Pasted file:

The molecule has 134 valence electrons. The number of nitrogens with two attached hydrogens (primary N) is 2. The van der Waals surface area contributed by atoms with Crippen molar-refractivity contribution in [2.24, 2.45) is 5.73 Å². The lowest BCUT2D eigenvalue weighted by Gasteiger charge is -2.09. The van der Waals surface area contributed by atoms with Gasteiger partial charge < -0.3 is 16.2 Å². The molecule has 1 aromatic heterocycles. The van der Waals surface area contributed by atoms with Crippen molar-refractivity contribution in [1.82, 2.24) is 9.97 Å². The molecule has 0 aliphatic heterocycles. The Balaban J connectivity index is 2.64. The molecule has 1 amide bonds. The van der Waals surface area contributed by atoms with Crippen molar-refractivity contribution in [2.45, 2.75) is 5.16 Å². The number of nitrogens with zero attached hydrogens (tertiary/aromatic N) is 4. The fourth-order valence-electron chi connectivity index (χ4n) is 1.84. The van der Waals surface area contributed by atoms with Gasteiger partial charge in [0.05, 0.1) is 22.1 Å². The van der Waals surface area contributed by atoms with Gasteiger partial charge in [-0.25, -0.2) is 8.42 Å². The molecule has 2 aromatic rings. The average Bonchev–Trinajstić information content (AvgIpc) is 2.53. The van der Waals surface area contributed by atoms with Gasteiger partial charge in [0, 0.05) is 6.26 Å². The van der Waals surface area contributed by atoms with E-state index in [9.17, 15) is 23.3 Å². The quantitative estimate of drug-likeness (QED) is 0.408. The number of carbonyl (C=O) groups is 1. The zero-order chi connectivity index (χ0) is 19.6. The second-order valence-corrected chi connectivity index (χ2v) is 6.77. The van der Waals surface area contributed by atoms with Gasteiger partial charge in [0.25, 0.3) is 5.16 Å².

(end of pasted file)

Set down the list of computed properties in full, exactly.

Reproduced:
The molecule has 134 valence electrons. The number of nitrogens with two attached hydrogens (primary N) is 2. The van der Waals surface area contributed by atoms with Crippen molar-refractivity contribution in [2.24, 2.45) is 5.73 Å². The lowest BCUT2D eigenvalue weighted by Gasteiger charge is -2.09. The van der Waals surface area contributed by atoms with Gasteiger partial charge < -0.3 is 16.2 Å². The molecule has 1 aromatic heterocycles. The van der Waals surface area contributed by atoms with Crippen molar-refractivity contribution in [1.82, 2.24) is 9.97 Å². The molecule has 0 aliphatic heterocycles. The Balaban J connectivity index is 2.64. The molecule has 1 amide bonds. The van der Waals surface area contributed by atoms with Crippen molar-refractivity contribution in [2.45, 2.75) is 5.16 Å². The number of nitrogens with zero attached hydrogens (tertiary/aromatic N) is 4. The fourth-order valence-electron chi connectivity index (χ4n) is 1.84. The van der Waals surface area contributed by atoms with Gasteiger partial charge in [0.05, 0.1) is 22.1 Å². The van der Waals surface area contributed by atoms with Gasteiger partial charge in [-0.25, -0.2) is 8.42 Å². The molecule has 2 aromatic rings. The average Bonchev–Trinajstić information content (AvgIpc) is 2.53. The van der Waals surface area contributed by atoms with Gasteiger partial charge in [0, 0.05) is 6.26 Å². The van der Waals surface area contributed by atoms with E-state index in [9.17, 15) is 23.3 Å². The quantitative estimate of drug-likeness (QED) is 0.408. The number of carbonyl (C=O) groups is 1. The zero-order chi connectivity index (χ0) is 19.6. The second-order valence-corrected chi connectivity index (χ2v) is 6.77. The van der Waals surface area contributed by atoms with Gasteiger partial charge in [0.25, 0.3) is 5.16 Å².